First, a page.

More mothers join fight against female genital mutilation – NAN check



More mothers have joined the fight against Female Genital Mutilation (FGM) in Nigeria, reports the Nigeria News Agency .
A check conducted by indicate that the long time tradition of female circumcision is still practiced in some places, but viewed as a gross injustice to the female child in some quarters.
Mrs Efe Osas, a civil servant in Abuja, on Tuesday told that FGM otherwise known as female genital cutting or female circumcision is reprehensible and unhealthy.
“It is defined as all procedures that involve the partial or total removal of the external female genitalia, or any other injury to the female genital organs for non-medical reasons,” Osas said.
She said it is a procedure that causes injury to the female genitals without medical indication and FGM was practiced in ancient times in Africa and some continents.
Osas said that FGM was used as treatment for clitoral enlargement, hysteria, lesbianism and erotomania.
She advised parents to shun the practice and advocate for a better lifestyle.
A businesswoman, Mrs Oluchi Ezeorah, say FGM is harmful to the female child and it affects her entire life especially when she gets married.
“They practice it because it prevents promiscuity by reducing a woman’s sexual desire and increasing her faithfulness to her husband.
“Some belief that women who have undergone FGM are more fertile and have an easier time giving birth as it improves their ability to tolerate the pain of childbirth,” she said.
Ezeorah said no matter the belief, the practice was wrong and the government should prosecute anyone who practiced such act.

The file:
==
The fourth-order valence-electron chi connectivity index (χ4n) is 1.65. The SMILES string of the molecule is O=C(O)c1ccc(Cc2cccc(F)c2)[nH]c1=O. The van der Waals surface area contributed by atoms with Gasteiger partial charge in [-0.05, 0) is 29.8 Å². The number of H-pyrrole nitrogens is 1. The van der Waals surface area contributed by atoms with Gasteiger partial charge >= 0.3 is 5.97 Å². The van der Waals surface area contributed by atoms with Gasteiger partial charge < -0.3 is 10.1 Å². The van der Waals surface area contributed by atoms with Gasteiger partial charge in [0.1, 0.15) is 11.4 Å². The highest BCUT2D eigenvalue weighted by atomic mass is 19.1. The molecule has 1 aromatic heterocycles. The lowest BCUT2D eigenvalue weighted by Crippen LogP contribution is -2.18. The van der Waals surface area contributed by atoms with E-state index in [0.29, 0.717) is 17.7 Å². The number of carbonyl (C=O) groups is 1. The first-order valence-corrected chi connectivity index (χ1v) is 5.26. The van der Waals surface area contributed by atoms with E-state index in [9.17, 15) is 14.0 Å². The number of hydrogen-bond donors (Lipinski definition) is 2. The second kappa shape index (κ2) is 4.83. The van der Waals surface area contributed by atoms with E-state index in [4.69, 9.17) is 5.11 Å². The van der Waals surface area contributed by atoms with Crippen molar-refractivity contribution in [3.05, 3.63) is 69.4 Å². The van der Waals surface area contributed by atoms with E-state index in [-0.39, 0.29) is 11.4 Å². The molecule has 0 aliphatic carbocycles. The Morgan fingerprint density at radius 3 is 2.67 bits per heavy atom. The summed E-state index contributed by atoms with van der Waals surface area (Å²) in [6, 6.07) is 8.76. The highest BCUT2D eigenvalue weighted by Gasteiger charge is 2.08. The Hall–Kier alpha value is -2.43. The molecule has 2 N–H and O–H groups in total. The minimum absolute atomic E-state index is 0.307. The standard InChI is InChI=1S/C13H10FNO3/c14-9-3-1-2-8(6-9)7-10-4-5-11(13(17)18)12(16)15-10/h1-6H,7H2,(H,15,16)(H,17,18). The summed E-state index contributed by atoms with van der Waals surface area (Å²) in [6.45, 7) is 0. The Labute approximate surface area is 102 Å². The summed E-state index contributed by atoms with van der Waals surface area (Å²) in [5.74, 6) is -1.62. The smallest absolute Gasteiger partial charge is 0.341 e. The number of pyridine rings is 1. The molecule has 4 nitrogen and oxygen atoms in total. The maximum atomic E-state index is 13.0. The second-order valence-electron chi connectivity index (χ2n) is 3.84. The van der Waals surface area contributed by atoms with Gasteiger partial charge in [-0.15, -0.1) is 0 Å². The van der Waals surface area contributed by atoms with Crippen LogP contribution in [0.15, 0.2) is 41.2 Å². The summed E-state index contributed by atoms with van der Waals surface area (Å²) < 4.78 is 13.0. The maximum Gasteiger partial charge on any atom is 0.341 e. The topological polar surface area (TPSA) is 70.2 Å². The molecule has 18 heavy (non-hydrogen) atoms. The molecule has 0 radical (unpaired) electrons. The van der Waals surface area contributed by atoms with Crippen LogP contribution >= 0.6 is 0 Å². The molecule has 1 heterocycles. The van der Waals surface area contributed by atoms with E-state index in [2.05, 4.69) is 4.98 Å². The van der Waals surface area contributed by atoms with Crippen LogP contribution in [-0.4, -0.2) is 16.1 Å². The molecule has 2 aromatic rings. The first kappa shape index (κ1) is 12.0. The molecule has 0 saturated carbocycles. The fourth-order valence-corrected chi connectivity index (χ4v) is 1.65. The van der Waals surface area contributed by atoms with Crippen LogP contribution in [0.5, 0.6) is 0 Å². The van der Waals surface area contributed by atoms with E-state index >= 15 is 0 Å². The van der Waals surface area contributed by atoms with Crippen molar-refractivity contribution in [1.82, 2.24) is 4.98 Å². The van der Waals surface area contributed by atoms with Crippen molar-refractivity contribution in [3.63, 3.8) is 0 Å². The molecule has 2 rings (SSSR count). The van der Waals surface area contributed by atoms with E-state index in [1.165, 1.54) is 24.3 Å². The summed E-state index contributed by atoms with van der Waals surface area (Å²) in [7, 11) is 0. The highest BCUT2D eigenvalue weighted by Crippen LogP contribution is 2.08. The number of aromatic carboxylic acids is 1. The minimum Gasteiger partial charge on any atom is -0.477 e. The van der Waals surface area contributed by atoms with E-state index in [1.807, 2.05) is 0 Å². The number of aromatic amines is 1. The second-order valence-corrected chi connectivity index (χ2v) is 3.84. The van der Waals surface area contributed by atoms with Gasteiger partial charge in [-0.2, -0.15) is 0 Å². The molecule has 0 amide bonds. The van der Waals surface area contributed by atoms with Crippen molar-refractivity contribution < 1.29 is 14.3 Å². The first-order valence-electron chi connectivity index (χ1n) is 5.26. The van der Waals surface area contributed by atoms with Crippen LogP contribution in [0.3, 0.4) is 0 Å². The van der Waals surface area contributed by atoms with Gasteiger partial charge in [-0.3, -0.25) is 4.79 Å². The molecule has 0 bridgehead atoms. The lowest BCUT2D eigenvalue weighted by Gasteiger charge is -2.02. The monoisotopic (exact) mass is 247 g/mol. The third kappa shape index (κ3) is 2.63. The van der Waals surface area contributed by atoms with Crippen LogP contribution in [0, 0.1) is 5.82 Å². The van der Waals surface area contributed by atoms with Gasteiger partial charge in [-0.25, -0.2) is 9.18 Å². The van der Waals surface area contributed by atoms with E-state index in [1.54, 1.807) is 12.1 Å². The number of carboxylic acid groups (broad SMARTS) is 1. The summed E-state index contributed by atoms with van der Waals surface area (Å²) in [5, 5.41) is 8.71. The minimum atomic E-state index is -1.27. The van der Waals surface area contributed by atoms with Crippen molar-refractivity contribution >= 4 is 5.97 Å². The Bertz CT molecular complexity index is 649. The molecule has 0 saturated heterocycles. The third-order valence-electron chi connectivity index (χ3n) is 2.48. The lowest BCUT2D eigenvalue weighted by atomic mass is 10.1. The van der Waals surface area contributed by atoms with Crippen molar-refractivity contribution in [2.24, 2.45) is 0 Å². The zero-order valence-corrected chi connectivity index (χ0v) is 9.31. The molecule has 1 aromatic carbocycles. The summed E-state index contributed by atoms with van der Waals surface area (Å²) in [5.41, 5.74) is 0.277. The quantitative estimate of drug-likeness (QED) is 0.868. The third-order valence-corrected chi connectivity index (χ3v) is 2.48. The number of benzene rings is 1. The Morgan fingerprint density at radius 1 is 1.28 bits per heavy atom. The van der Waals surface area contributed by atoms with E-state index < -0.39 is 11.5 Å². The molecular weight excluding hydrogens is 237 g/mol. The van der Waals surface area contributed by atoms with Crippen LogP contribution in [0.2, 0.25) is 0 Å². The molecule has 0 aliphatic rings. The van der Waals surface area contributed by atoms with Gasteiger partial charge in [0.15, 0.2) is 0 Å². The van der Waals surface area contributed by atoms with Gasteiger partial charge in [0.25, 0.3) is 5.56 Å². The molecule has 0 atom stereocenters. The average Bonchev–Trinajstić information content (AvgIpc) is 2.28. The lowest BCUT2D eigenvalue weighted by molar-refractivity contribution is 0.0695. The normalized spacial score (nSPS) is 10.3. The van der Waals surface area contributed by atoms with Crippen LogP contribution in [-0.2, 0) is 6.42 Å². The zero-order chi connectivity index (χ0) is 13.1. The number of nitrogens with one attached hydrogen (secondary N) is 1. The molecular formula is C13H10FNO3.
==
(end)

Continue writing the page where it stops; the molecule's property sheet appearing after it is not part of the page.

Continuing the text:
Ms Amirat Mu’azu, a worker, said FGM has serious health burden, infection, pain in passing urine, chronic pelvic pain and painful menstruation, among others.
Also, those women often experience difficulty and pain during sexual intercourse with the consequence of having a poor quality of sexual life, she noted.
On her part, an elderly woman, Lady Ijeoma Emeka, said FGM can make a lady psychological unstable.
“It’s a very traumatic experience for the victims,” she said.
Emeka said some culture circumcise their girl child at teenage, which could be very painful as no anaesthesia was given as they use sharp object for the circumcision.
“Self esteem issues sometimes manifest by feeling incomplete,” said Emeka.
Mr Emmanuel Offor, a banker, said that the new generation should advocate and create more awareness why FGM should be stopped.
He also said that some men got married to the affected ladies, which affects their life and may end up in divorce.
reports that the Federal Government of Nigeria, development partners and other civil society organisations are campaigning against the practice in the country.
Edited by Muhammad Suleiman Tola

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